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Personal Blogs as Historical Documents

Today's blogs represent modern-day journals, and as such should be preserved.


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Social networking and blogging are all the rage and have been gaining momentum for better than a decade. People blog about pretty much anything. One type of blog that has become increasingly popular are the so-called "Mommy Blogs," written by young mothers detailing their everyday lives and the lives of their children. But Mommy Blogs do not have a corner on personal expression: literally millions of people, young and old alike are using blogs to relate their interests, activities, and passions. And while I personally have more than a little angst over people revealing to the general public so much about themselves, their families, and their activities, I also realize you can't hold back the tide.

What I do see is that many of these blogs seem to represent modern day journals, and should be preserved. In the world of technology, anything can happen -- your blog can be there one day (or one minute) and gone the next. Some bloggers may not think of their blogs as historical documents, but what a tragedy it would be for all of this "in the moment" history to be lost because a blog was accidentally deleted or because the company hosting the blog had a meltdown. It happens. As reported just weeks ago, the blogging service JournalSpace experienced "a catastrophic data loss," in which the entire content of the blogs stored on the company's servers was lost. To read more about this, see "JournalSpace Is No More" and "Hard lessons on the importance of backups."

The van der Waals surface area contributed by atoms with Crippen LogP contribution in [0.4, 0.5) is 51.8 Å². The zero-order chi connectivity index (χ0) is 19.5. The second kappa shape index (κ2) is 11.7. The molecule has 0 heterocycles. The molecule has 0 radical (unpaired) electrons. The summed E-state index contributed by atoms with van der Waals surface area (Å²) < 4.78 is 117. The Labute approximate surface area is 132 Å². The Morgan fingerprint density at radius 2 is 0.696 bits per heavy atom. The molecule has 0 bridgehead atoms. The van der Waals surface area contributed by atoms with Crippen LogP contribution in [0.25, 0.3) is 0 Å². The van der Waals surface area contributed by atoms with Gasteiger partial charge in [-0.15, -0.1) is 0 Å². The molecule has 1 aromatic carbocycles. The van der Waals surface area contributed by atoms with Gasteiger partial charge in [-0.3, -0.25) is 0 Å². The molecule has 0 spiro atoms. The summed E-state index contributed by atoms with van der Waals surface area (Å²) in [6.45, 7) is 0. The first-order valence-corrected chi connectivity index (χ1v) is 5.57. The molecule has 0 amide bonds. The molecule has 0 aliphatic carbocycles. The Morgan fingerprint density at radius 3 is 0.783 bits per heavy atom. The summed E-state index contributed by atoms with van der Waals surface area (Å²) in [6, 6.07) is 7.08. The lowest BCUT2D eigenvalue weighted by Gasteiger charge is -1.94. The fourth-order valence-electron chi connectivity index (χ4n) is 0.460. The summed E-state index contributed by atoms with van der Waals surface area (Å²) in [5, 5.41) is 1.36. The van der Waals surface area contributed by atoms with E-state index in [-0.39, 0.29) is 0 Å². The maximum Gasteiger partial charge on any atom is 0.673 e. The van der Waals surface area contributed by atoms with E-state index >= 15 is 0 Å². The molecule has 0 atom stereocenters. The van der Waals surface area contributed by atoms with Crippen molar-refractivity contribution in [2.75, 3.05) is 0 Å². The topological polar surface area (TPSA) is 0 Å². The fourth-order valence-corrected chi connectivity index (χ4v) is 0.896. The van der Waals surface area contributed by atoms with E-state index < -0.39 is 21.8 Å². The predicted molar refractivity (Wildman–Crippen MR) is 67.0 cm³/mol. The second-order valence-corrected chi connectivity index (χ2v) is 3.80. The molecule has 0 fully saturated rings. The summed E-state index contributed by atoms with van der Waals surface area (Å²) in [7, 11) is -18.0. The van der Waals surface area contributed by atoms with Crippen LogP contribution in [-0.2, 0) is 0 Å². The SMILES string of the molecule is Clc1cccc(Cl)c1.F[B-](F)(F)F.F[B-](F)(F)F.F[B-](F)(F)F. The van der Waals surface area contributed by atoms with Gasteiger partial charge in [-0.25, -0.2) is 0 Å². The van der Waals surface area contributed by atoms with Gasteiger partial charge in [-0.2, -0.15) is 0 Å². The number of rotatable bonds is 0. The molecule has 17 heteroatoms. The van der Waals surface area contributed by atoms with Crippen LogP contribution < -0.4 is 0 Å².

Bloggers may be lulled into a false sense of security in being assured their blogs are automatically "archived" by their blogging service of choice. And it's true, you and your viewers can go back and view your earliest post to your most recent. But, like JournalSpace, if a company's server crashes, the data can be lost. Most experienced computer users know, often from sore experience, the value of backing up their data. However, if bloggers do not fully appreciate their blogs as historical documents, they might not realize the importance of also backing up their blog content. So first and foremost, appreciate the historical nature of your blogs and the value of preserving them.

How then, to preserve your blog? If your blog is hosted on a traditional web site, downloading the content to back it up is a fairly straightforward process. Downloading or exporting content from a blogging service is not so easy, for various reasons, especially for very extensive blogs. The options for downloading blogs and the issue of controlling your online content will be discussed in a second article. In the meantime, there is something you can do. You can do a simple cut and paste from your blog to a word processor. If you have been blogging for a long time, it can take some time to go back page by page to save your blog. I can only tell you that it's worth it. Once you have saved your blog up to the current date, there are ways to keep it up to date -- again, those options will be discussed in part two of this article.

Most importantly, be aware of the historical value of your blog and back it up to your home computer . . . today.

Source Information: GenWeekly, New Providence, NJ, USA: Genealogy Today LLC, 2009.

The views and opinions expressed in this article are those of the author and do not necessarily reflect the views of Genealogy Today LLC.

*Effective May 2010, GenWeekly articles that are more than five years old no longer require a subscription for full access.

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